April 21, 2019
Categorised in: Sermons
Preached by The Very Revd Catherine Ogle using Acts 10: 34 – 43 and Luke 24: 1 – 12 at Easter Day Eucharist, Sunday 21st April 2019.
Alleluia, Christ is risen, he is risen indeed! Alleluia!
On Easter morning, after the darkness of crucifixion and suffering, of pain and death, we celebrate the joy and the wonder of resurrection. The life of Christ that cannot be contained in a tomb, cannot be held by death, but breaks out, bringing new life.
Let’s think for a while about that first Easter morning and the miracle of the resurrection.
In the morning, on the first day of the week, some of the women return to the tomb. They come expecting death and hoping to tend to the dead body of their friend and teacher, the body that is battered and broken and wrapped in linen cloth. Arriving, they find the stone sealing the tomb is rolled away. Jesus is not there. Two ‘dazzling’ men appear and tell them that Jesus is in fact, alive: ‘he is not here, but has risen.’ He’s no longer to be found among the dead. And the women are reminded that Jesus had told them that this would happen, that he would be crucified and that he would rise again on the third day. And the women remember and go back to the city to tell the disciples, though people don’t believe them. Peter runs to the tomb and sees for himself just what the women said, and he sees the empty tomb and the linen cloths, lying empty.
In both the gospels of Luke and John there’s careful mention of these linen cloths, discarded in the tomb, and indeed, they have a profound significance. You may know that once a year, in the great Temple in Jerusalem, on the day of the Atonement, the High Priest, would go, alone, into the Holy of Holies, that most holy part of the temple where it was believed, God’s presence dwelt. Once a year, only this once, the High Priest would go in to make sacrifices and prepare the scape-goat to take away the sins of the people. In order to do this the high priest washed himself and put on new linen garments. He carried out his sacred tasks and then, as he left the holy of holies, he would leave the linen garments behind him. (Leviticus 16)
On Easter morning, as Peter stooped to look into the empty tomb, he saw the linen cloth used to wrap Jesus’ body left behind. Luke and John both record this carefully. This is so significant to the gospel writers because the tomb is the new holy of holies. Christ is the high priest. The sacrifice has been made, the scape-goat has been released. And God’s presence is fully revealed, through the absence of death. And the place of this holy revelation is completely open to everyone and anyone who is willing to come, and stoop and see. (Just as at the birth of Christ, the stable was a place where anyone could come, could stoop and see. Christs earthly life has been lived, from beginning to end, in humble places, open to everyone.)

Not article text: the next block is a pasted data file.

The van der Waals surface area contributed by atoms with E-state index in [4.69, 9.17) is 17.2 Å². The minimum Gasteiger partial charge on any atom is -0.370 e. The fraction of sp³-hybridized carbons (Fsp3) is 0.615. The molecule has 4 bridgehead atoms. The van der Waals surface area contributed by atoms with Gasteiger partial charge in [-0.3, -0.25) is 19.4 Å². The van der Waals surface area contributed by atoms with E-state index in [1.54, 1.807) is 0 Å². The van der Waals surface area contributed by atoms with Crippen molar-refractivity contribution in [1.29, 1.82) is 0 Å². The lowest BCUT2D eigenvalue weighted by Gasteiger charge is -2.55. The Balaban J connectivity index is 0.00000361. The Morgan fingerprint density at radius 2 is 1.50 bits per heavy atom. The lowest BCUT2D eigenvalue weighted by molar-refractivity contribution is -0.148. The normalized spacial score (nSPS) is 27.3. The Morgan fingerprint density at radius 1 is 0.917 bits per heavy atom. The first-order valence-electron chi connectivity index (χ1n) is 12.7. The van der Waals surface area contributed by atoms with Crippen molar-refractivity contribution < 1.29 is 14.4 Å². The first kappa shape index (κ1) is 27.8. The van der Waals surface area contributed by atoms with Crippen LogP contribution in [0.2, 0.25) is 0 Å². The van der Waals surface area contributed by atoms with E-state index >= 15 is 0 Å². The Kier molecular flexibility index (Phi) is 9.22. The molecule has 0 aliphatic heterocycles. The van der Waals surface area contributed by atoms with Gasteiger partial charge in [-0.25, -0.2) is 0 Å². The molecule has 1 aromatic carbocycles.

And the empty tomb teaches that God’s life and holiness is for sharing, everywhere. His friends meet him on the road to Emmaus, in the breaking of bread, in a garden, at the lake-side. They know that Jesus is alive and they share his life with others, and we read in our first lesson how Peter realises that the life of Christ is for everyone, including Cornelius, a centurion and the gentile people gathered at his house. They are all baptised in the near of Jesus Christ. And so the life of Christ animates more and more people and faith in him spreads in the Middle East and the Mediterranean, through Europe and throughout the world.
And now, in our days, the resurrection brings life and hope, peace and joy and is available for everyone, everywhere. But so often, like those first women, we are heart-broken and tired, we expect and look for death, not life, because we forget what Jesus promised. Each Easter reminds us that Jesus promises new life. And we can look at the world with courage and hope. So, we can bear to look at the terrible fire at Notre Dame and know that out of ashes, new life can rise. We know this because of our own west window, a symbol of courage and resurrection hope. We can have courage and hope that we too can be re-made, in our brokenness and our mess. With Christ’s life within us, so we can know peace, hope and love. And we can bring his life to others. And we pray this morning for Christians in Sri Lanka, with so many cruelly and deliberately killed on Easter day, that their faith in resurrection will sustain them and bring peace to that land.
I want to close with a powerful example of resurrection faith. Just over a week ago, a retreat took place, at the Vatican, for leaders from South Sudan. Former rivals in a bitter and bloody civil war, now seeking to live and work in peace. Towards the end, the Pope took an astonishing step. He went to the President, and knelt, and kissed his feet. It was an action of humility, as when Jesus knelt to wash the feet of his friends. Pope Francis moved to do the same to the Vice-President, who tried to stop him, as Peter tried to stop Jesus. Francis kissed his feet. It was an astonishing action of Christ like humility. Our own Archbishop Justin said, ‘See the power of weakness’. See the beauty of the life of Christ when lived in the world today, bringing life and peace. The life of Christ cannot be contained in a tomb, it brings new life and conquers death.
This Easter may we have this courage, this love, to live Christ’s resurrection.
I’m endebted to Paul Hills wonderful ‘Veiled Presence’ Yale University Press, for this understanding of the discarded linen cloths.